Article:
Authors Christopher Smith (in his first professional writing gig) and Arthur Giron add characters, subplots and events not actually in the historical record that clutter up the landscape. There’s a whole story about Newton’s childhood sweetheart, Mary Catlett (who Newton later married), becoming an abolitionist at a very young age, and resisting the advances of an evil military officer, Major Gray. Newton’s father, John Senior, is given a heroic death scene. Mary and John have devoted slaves who were surrogate parents (with Newton betraying his slave, Thomas). All of this serves only to complicate the plot into a hard-to-follow mess, wasting stage time the writers might have used to give the audience reasons to empathize with Newton. The book doesn’t even make much of Newton’s religious conversion – surprisingly, given the subject matter and title of the musical. When he does claim to convert to Christianity and become an abolitionist (both of which happened much later than is shown here), there’s no catharsis. Further, the writers and director Gabriel Barre have trouble with tone, inserting comic relief at the wrong times and letting contemporary colloquialisms like “It is was it is” and “that went well” (when something obviously did not go well) into the dialogue.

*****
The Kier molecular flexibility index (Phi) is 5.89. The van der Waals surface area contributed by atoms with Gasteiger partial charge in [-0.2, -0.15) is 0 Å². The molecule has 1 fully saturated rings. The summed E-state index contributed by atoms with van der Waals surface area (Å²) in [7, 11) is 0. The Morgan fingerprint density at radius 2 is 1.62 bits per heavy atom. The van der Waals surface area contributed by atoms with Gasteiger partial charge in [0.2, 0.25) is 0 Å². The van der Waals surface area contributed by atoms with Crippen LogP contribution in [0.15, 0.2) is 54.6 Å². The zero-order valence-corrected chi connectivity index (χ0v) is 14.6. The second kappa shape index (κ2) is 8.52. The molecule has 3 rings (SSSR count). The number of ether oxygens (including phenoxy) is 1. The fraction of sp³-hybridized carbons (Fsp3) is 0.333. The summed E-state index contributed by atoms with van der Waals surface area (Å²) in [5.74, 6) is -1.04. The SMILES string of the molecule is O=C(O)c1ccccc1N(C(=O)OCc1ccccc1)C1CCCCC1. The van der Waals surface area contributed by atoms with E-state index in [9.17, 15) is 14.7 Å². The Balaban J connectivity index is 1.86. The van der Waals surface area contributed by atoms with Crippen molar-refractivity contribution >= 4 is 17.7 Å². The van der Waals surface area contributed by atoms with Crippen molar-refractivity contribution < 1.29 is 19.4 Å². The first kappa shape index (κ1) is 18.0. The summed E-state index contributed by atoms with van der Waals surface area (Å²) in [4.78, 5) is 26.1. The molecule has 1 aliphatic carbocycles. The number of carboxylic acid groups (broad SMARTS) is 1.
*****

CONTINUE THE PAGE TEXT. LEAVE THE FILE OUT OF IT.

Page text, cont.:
What there is in Amazing Grace, though, is lots of talent in the cast and design team. Barre has put together a great looking and great sounding package if you don’t try to think too much about what it all means. Smith’s songs, though predictably heavy on power ballads and not particularly distinctive, provide a showcase for some pretty amazing voices, starting with Josh Young as Newton. Chuck Cooper, as slave Thomas, brings down the house with his big number. Same with Laiona Michelle as Mary’s nanny slave Nanna. Harriett D. Foy is the deliciously evil African Princess Peyai, who captures and sells her own people into slavery. Erin Mackey sounds great as Mary Catlett, and the always impressive (even with bad material) Tom Hewitt does well with his big song. (Even so, after his involvement in the unfortunate White Noise, which also was a Broadway hopeful trying out in Chicago, he should stay away from race-themed musicals forevermore). Acting-wise, the cast does what they can with the ponderous dialogue and its inconsistent attempts to sound 18th-Century, and to do all that with British accents. Chris Hoch, as Major Gray, has apparently not been given clear direction as to whether his character is a clown or a villain and sadly, he’s never very funny nor very threatening.